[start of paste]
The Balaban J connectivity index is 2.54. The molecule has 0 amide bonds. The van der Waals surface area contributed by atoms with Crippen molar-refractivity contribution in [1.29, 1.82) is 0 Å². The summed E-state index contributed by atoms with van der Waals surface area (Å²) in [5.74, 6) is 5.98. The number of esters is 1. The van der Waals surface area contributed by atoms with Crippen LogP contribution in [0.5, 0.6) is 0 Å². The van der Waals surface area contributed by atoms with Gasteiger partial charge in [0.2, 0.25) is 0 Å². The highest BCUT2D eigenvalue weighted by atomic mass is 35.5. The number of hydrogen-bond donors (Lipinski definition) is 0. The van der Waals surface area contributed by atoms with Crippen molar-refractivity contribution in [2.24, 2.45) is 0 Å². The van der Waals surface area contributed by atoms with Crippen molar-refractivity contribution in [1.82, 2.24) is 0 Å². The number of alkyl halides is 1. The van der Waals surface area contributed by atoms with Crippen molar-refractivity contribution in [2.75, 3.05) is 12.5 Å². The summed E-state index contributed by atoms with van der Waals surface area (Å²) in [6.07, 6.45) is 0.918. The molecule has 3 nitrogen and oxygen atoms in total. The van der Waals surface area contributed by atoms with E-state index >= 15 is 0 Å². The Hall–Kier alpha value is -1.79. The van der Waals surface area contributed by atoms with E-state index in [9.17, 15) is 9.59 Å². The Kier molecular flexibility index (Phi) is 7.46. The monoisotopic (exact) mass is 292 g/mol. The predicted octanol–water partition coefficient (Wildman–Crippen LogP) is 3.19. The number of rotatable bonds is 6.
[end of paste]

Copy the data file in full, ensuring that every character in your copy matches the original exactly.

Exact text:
The Balaban J connectivity index is 2.54. The molecule has 0 amide bonds. The van der Waals surface area contributed by atoms with Crippen molar-refractivity contribution in [1.29, 1.82) is 0 Å². The summed E-state index contributed by atoms with van der Waals surface area (Å²) in [5.74, 6) is 5.98. The number of esters is 1. The van der Waals surface area contributed by atoms with Crippen LogP contribution in [0.5, 0.6) is 0 Å². The van der Waals surface area contributed by atoms with Gasteiger partial charge in [0.2, 0.25) is 0 Å². The highest BCUT2D eigenvalue weighted by atomic mass is 35.5. The number of hydrogen-bond donors (Lipinski definition) is 0. The van der Waals surface area contributed by atoms with Crippen molar-refractivity contribution in [2.24, 2.45) is 0 Å². The van der Waals surface area contributed by atoms with Crippen molar-refractivity contribution in [1.82, 2.24) is 0 Å². The number of alkyl halides is 1. The van der Waals surface area contributed by atoms with Crippen molar-refractivity contribution in [2.75, 3.05) is 12.5 Å². The summed E-state index contributed by atoms with van der Waals surface area (Å²) in [6.07, 6.45) is 0.918. The molecule has 3 nitrogen and oxygen atoms in total. The van der Waals surface area contributed by atoms with E-state index >= 15 is 0 Å². The Hall–Kier alpha value is -1.79. The van der Waals surface area contributed by atoms with E-state index in [9.17, 15) is 9.59 Å². The Kier molecular flexibility index (Phi) is 7.46. The monoisotopic (exact) mass is 292 g/mol. The predicted octanol–water partition coefficient (Wildman–Crippen LogP) is 3.19. The number of rotatable bonds is 6.